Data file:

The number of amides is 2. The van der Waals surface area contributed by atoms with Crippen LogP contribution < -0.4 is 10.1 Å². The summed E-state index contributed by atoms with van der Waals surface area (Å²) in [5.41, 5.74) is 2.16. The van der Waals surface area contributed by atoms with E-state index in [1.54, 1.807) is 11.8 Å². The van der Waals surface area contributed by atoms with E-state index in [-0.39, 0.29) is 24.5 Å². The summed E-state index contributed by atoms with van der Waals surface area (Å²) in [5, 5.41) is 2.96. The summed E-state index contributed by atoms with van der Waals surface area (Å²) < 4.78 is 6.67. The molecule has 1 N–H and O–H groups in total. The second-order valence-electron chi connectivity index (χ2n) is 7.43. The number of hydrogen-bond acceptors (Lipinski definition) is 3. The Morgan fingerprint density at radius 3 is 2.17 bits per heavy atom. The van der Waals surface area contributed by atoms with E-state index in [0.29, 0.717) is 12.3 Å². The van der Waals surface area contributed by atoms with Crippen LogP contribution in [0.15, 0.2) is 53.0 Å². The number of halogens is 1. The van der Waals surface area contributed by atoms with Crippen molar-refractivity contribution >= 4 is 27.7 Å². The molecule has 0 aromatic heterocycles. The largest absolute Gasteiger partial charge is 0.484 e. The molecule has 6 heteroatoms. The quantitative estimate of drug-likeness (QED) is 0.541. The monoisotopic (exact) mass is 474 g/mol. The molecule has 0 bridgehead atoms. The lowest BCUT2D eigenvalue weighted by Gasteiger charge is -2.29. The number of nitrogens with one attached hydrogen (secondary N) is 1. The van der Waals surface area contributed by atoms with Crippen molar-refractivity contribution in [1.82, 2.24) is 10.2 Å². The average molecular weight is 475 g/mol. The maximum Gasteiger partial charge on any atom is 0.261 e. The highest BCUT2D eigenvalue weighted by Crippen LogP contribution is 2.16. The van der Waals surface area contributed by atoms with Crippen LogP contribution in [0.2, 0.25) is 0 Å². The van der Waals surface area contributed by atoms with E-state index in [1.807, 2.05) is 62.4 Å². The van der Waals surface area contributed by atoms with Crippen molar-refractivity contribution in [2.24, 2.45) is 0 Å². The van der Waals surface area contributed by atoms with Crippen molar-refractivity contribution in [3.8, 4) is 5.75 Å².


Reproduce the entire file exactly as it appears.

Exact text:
The number of amides is 2. The van der Waals surface area contributed by atoms with Crippen LogP contribution < -0.4 is 10.1 Å². The summed E-state index contributed by atoms with van der Waals surface area (Å²) in [5.41, 5.74) is 2.16. The van der Waals surface area contributed by atoms with E-state index in [1.54, 1.807) is 11.8 Å². The van der Waals surface area contributed by atoms with E-state index in [-0.39, 0.29) is 24.5 Å². The summed E-state index contributed by atoms with van der Waals surface area (Å²) in [5, 5.41) is 2.96. The summed E-state index contributed by atoms with van der Waals surface area (Å²) < 4.78 is 6.67. The molecule has 1 N–H and O–H groups in total. The second-order valence-electron chi connectivity index (χ2n) is 7.43. The number of hydrogen-bond acceptors (Lipinski definition) is 3. The Morgan fingerprint density at radius 3 is 2.17 bits per heavy atom. The van der Waals surface area contributed by atoms with E-state index in [0.29, 0.717) is 12.3 Å². The van der Waals surface area contributed by atoms with Crippen LogP contribution in [0.15, 0.2) is 53.0 Å². The number of halogens is 1. The van der Waals surface area contributed by atoms with Crippen molar-refractivity contribution >= 4 is 27.7 Å². The molecule has 0 aromatic heterocycles. The largest absolute Gasteiger partial charge is 0.484 e. The molecule has 6 heteroatoms. The quantitative estimate of drug-likeness (QED) is 0.541. The monoisotopic (exact) mass is 474 g/mol. The molecule has 0 bridgehead atoms. The lowest BCUT2D eigenvalue weighted by Gasteiger charge is -2.29. The number of nitrogens with one attached hydrogen (secondary N) is 1. The van der Waals surface area contributed by atoms with Crippen molar-refractivity contribution in [1.82, 2.24) is 10.2 Å². The average molecular weight is 475 g/mol. The maximum Gasteiger partial charge on any atom is 0.261 e. The highest BCUT2D eigenvalue weighted by Crippen LogP contribution is 2.16. The van der Waals surface area contributed by atoms with Crippen LogP contribution in [0.2, 0.25) is 0 Å². The van der Waals surface area contributed by atoms with E-state index in [1.807, 2.05) is 62.4 Å². The van der Waals surface area contributed by atoms with Crippen molar-refractivity contribution in [2.24, 2.45) is 0 Å². The van der Waals surface area contributed by atoms with Crippen molar-refractivity contribution in [3.8, 4) is 5.75 Å².